The cylinder area ratios are intentionally matched to produce the same geometric changes in both the "up" and "down" modes. This prevents errors in the flow division from accumulating on each cycle. To the extent necessary to further describe such hydraulic flow-splitting systems, the content of each of those documents is expressly incorporated herein by reference thereto.
While it is apparent that the invention herein disclosed is well calculated to fulfill the objects above stated, it will be appreciated that numerous embodiments and modifications may be devised by those skilled in the art, and it is intended that the appended claims cover all such modifications and embodiments as fall within the true spirit and scope of the present invention.
|Cited Patent||Filing date||Publication date||Applicant||Title|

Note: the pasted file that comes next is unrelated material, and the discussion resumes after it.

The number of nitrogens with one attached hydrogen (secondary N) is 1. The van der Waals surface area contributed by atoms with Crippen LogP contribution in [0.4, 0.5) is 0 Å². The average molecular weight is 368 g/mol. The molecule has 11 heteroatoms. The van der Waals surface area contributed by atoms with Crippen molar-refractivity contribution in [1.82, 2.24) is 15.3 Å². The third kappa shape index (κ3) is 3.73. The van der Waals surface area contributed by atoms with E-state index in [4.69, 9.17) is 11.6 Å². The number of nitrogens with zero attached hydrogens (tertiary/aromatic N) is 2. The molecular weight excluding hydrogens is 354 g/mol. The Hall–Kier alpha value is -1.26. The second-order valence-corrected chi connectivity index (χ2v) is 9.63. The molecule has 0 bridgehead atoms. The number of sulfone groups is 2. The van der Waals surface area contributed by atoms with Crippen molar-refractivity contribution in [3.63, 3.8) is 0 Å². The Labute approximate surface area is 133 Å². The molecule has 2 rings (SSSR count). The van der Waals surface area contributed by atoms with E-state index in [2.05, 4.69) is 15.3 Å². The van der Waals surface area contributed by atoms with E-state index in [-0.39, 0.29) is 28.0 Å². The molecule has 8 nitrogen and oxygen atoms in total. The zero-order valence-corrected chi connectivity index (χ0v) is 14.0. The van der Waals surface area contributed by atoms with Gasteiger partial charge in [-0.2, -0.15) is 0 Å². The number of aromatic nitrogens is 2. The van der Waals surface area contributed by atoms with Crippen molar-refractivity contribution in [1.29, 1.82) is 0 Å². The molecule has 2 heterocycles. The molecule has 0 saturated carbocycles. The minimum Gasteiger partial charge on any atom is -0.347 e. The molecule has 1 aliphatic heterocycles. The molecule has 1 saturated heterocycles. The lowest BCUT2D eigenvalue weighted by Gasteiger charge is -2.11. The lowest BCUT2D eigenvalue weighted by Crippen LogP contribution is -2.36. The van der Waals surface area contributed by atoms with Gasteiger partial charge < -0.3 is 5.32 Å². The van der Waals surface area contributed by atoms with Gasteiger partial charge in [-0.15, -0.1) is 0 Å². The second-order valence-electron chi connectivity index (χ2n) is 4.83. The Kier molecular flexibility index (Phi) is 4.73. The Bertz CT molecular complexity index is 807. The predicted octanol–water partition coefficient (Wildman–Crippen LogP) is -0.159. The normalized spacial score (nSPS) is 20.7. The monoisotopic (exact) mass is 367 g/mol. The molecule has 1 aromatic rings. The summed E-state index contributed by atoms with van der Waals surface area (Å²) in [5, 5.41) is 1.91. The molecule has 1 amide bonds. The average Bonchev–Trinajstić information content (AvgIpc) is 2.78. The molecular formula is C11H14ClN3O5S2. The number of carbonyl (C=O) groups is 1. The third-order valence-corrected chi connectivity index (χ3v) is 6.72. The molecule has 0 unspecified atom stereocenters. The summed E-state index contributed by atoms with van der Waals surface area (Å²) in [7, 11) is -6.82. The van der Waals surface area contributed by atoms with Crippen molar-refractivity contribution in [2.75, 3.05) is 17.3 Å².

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|US2628870 *||Feb 19, 1951||Feb 17, 1953||Hickman Ind Inc||Thrust bearing|
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|Citing Patent||Filing date||Publication date||Applicant||Title|
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|US5924837 *||Mar 28, 1997||Jul 20, 1999||Spitznas Maschinenfabrik Gmbh||Extensible telescopic machine part|
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|US20040179925 *||Apr 16, 2003||Sep 16, 2004||O'keeffe Eric||Forklift loading support|
|US20050218101 *||Nov 29, 2004||Oct 6, 2005||Giampaolo Montineri||Telescopic boom arm|
|US20080159841 *||Feb 10, 2006||Jul 3, 2008||Keller Philip L||Coordinated Boom Lift and Carriage Transfer|
|US20100213154 *||Aug 26, 2010||Terex Demag Gmbh||Locking and bolting unit|
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|U.S. Classification||414/718, 414/722, 212/349, 212/264, 212/348|
|International Classification||B66F9/065, B66F9/075|
|Cooperative Classification||B66F9/0655, B66F9/07559|